OK, getting back to this after a real long time
I guess the reasons why I think it's G#+ are because a) it sounds like there is a very clear walk up from C to Am, with the G#+ working perfectly as a passing chord, b) I don't hear the counterpuntal walkdown of (c) > (b) > (a) that would be present within each respective chord if you were to play C, E7, Am in that passage, and c) the 3 of G# (C) doesn't sound off over that chord. If it were an E7, that C should sound off as you play along. The last point is a pretty minor point, though, because E7 sounds OK, and by the reasoning of the third point, it should sound off to some extent if the band is playing G#+ there.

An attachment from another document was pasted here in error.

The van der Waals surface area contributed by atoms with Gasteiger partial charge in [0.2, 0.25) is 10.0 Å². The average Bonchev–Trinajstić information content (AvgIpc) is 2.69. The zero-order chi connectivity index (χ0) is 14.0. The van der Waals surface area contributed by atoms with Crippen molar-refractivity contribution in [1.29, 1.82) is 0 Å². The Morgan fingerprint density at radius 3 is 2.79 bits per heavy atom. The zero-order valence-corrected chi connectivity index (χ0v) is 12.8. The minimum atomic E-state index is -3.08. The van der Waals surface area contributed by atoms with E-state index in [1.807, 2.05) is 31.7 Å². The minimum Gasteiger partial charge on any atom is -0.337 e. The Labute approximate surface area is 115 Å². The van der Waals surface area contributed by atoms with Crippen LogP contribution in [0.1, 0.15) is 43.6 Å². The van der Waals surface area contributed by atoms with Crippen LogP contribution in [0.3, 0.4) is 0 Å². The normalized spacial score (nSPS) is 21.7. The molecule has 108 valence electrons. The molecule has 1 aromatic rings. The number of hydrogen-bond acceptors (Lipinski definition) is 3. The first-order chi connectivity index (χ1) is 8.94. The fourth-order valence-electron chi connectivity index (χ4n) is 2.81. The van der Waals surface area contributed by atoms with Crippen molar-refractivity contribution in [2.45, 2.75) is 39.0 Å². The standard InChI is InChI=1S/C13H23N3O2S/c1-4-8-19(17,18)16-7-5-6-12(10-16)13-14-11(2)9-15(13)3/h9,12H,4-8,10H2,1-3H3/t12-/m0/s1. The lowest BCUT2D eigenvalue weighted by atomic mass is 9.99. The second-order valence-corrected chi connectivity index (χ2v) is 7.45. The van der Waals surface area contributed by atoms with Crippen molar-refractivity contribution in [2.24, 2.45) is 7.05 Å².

So, imo, either they are playing G#+ or they are leaving out a note (C in the case of G#+ or B in the case of E7), thus leaving it ambiguous (which certainly isn't beyond them
In the end, retaining the C and E notes on the G and B strings, respectively, as you move from C through G#+ to A just sounds the most like what's happening on Reckoning.
Also, like Phil, Weir is definitely prone to and quite capable of using substitutions and bizarre voicings. If Phil plays a G# as a passing tone there, it frees Weir up to play either a C *or* a B in the corresponding passing *chord* as he pleases. That kind of harmonic ambiguity is why they were able to keep so many jams so interesting.